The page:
Friday, June 26, 2015

Family Friday: Webb

The five surviving Webb sisters, My maternal great aunts Mildred (1900-1973), Luella (1896 – 1991), Pheobe (1898 – 1965) and Rose (1903 – 1988). In the middle of them is my grandmother Anna (1891 – 1973). The men, from left to right, Mildred's husband Louis Siemsen (1897 – 1975) and their son Alan Siemsen (1925 – 1993) and my grandfather Harry Slater (1888 – 1956). The missing Webb sister Nora Nielsen died in February of 1955.
[Courtesy of Olive Kennedy]
Apparently the building that the group is standing in front of, Fawn Hollow Tavern, was infamous in its day. However it closed for good in 1952, so they weren't there for a drink.
Fawn Hollow Tavern was located in Hell’s Half Acre, an area of saloons and brothels that were rough even by today’s standards. Holding the nickname “Bucket of Blood,” patrons would fight just for entertainment, and it wouldn’t matter if you won or lost. There is even the occasional rumor of bodies buried out back and never talked about again.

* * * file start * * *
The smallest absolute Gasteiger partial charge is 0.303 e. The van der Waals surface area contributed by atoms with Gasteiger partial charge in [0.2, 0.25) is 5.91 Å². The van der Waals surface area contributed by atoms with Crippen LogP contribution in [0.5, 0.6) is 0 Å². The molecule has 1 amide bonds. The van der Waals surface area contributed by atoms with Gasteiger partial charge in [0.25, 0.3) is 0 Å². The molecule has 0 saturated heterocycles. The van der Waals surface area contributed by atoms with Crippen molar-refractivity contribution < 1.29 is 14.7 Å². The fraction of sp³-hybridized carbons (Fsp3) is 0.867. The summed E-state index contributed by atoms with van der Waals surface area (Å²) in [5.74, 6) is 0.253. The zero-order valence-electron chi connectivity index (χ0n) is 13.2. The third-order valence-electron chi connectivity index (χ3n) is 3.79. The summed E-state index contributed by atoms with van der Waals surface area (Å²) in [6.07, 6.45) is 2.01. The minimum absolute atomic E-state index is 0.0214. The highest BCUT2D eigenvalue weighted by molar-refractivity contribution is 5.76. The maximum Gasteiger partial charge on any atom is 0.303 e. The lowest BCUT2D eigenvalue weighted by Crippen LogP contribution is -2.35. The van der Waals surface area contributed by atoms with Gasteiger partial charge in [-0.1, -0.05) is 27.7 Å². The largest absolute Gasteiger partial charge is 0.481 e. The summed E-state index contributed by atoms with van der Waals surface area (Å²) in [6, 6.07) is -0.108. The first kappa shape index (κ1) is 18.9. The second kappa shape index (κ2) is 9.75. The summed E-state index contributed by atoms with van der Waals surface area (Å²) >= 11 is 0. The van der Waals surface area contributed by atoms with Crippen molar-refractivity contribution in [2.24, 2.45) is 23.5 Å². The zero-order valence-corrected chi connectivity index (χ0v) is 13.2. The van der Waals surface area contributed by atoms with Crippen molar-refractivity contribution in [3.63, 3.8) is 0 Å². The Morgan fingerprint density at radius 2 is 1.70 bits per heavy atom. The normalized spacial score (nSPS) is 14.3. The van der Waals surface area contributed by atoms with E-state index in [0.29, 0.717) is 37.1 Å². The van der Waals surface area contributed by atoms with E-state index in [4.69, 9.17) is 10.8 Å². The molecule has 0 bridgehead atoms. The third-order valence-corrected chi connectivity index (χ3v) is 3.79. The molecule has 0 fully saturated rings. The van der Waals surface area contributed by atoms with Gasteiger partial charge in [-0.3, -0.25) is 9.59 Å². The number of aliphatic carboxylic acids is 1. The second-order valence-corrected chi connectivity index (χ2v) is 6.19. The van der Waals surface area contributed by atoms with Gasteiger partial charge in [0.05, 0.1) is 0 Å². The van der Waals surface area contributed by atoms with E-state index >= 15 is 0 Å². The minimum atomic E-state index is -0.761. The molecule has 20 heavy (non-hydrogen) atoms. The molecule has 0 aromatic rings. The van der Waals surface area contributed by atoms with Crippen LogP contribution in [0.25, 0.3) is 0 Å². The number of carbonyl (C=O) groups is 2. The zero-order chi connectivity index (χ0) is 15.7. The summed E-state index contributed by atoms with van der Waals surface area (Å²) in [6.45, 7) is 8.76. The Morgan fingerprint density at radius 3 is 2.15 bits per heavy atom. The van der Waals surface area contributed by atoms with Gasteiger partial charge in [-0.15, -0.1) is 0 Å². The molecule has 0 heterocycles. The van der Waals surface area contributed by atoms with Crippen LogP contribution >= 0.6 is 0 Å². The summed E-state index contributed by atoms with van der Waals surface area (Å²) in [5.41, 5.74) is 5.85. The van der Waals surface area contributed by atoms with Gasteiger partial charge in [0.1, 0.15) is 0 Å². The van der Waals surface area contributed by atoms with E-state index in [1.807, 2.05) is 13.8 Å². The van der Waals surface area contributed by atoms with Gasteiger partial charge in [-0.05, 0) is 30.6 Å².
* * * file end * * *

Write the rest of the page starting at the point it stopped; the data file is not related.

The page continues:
Fawn Hollow Tavern closed its doors on December 31, 1952 at the stroke of midnight when the liquor license belonging to then-owner Mrs. Mickey Garrett expired and the city council refused to renew it based upon the establishment’s bad reputation. The end culminated as a result of an incident where Deputy Sheriff W. J. Calhoun, responding to reports of disorderly conduct and disturbing the peace, barely survived with his life after being severely beaten and left for dead in the parking lot.
If some photos on Flickr are to be believed the building is still standing although it's lost it's porch in the intervening years.

© 2015 Copyright, Christine Manczuk, All Rights Reserved.

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